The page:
Kalena E. Cortes
Kalena E. Cortes holds the Verlin and Howard Kruse '52 Founders Associate Professorship at Texas A&M University's Bush School of Government and Public Service. Dr. Cortes is the inaugural Director of the Bush School's Program in Education Policy. She is a Research Associate at the National Bureau of Economic Research (NBER), a Research Fellow at the Institute for the Study of Labor (IZA), and a Mindset Scholar in the Mindset Scholars Network. Most recently, she was named Texas A&M's 2020 Presidential Impact Fellow and 2021 Chancellor Enhancing Development and Generating Excellence in Scholarship (EDGES) Fellow. She is currently serving a second three-year term on the American Economic Association's Committee on the Status of Minority Groups in the Economics Profession (CSMGEP), serving on the editorial board of the Economics of Education Review, and is Associate Editor of AERA Open.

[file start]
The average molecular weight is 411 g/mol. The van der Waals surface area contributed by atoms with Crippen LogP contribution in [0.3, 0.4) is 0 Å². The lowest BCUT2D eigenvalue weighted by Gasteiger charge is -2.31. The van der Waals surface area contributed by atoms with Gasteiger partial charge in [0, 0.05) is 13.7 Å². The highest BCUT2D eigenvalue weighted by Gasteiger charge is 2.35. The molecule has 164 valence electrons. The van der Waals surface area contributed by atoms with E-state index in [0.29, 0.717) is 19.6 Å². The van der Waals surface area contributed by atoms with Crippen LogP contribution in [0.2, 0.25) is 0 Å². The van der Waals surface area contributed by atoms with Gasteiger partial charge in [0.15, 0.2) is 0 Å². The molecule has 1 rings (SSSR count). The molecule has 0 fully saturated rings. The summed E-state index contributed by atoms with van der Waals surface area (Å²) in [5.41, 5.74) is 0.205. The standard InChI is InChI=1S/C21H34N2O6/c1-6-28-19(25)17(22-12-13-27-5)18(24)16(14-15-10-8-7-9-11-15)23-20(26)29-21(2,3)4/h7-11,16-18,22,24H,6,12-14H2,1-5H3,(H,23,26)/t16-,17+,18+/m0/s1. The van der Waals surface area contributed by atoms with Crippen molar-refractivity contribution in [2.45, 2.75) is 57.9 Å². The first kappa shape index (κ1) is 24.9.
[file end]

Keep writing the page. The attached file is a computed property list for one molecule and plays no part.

Kalena completed her Ph.D. in Economics at the University of California at Berkeley and has also been a visiting scholar at both Stanford and Harvard University's Graduate School of Education, the National Bureau of Economic Research, and a Postdoctoral Research Associate at Princeton University. She served a three-year term (2014-17) on the Board of Directors of the Association for Education Finance and Policy (AEFP) and was a Faculty Fellow (2013-16) at the Greater Texas Foundation.
Most recently, Kalena has been working on innovative parenting programs delivered by text messages to guide parents toward more purposeful parenting (NBER WP #24827, NBER WP #25964). She has also developed a new texting curriculum for parents of middle schoolers, Texts4Teens (NSF funded study, SES-1918016). Her middle school texting curriculum is a parent engagement program that focuses on the social-emotional skill development of children, child progression through school, and close parent-child relationships.
Kalena's research has been funded by the Spencer Foundation, the American Educational Research Association, the National Institutes of Health, the U.S. Department of Education - Institute of Education Sciences, the University of Kentucky Center for Poverty Research, the W.E. Upjohn Institute for Employment Research, the Greater Texas Foundation, and the National Science Foundation.